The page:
Bob Barnard

Bob Barnard Presents Oz Originals

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AllMusic Review by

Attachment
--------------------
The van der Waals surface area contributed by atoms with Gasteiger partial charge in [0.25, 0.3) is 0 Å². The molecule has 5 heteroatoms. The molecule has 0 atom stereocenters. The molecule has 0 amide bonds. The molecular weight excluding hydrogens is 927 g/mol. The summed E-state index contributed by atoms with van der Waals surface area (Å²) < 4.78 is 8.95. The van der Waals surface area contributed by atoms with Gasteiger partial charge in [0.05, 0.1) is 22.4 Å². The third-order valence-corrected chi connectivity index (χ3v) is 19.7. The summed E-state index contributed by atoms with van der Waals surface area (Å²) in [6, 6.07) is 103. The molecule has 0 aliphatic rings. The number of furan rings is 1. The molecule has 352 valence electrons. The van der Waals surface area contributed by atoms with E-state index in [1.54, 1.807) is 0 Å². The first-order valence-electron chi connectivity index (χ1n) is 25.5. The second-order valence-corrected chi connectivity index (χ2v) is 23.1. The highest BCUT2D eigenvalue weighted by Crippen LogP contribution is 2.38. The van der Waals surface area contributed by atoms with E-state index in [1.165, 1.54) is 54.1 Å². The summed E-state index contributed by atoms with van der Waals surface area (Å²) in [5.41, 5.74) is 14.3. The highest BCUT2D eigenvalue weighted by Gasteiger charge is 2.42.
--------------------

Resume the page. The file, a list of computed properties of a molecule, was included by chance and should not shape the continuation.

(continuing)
Venerable Australian cornet player Bob Barnard has gathered together a roster of tunes by his fellow countrymen, who were invited to play them on this enjoyable release. Most of the composers/performers aren't all that well known in the United States, but they still have the essential ingredients -- and more -- to be rated as A-one jazz composers and performers. The music on this album coincides with Barnard's jazz preferences -- swing, blues, ragtime, and traditional. Appearing on the CD is Graeme Bell, who is revered by many as a founding father of Australian jazz; in 1949, he put together Swaggie, one of the country's topmost jazz labels. A piece of stride by John Sangster kicks off the album, with Chris Taperell handling the piano. Sangster is recognized as a leading player of spontaneous improvised music. One of the joys of this album is the trombone of Ed Wilson. His distinctive, concaved sound enlivens such cuts as "Blues for Borimir" and "Stribbo," a slow, blues-tinged piece by Barnard. The talking muted trombone is the highlight of "Dawn Over Eurora." Another fine performer whose music is included is Don Burrows, a major reed player in the country down under. His tenor is featured on "Love Is What You Make It," and his clarinet is on "Sango." None of the compositions found here are breakthroughs or are likely to become jazz classics. Some are little more than head arrangements. Nonetheless, they are played very well by accomplished jazz artists, are fun to listen to, and expose U.S. fans to the good jazz going on in Australia. Recommended.

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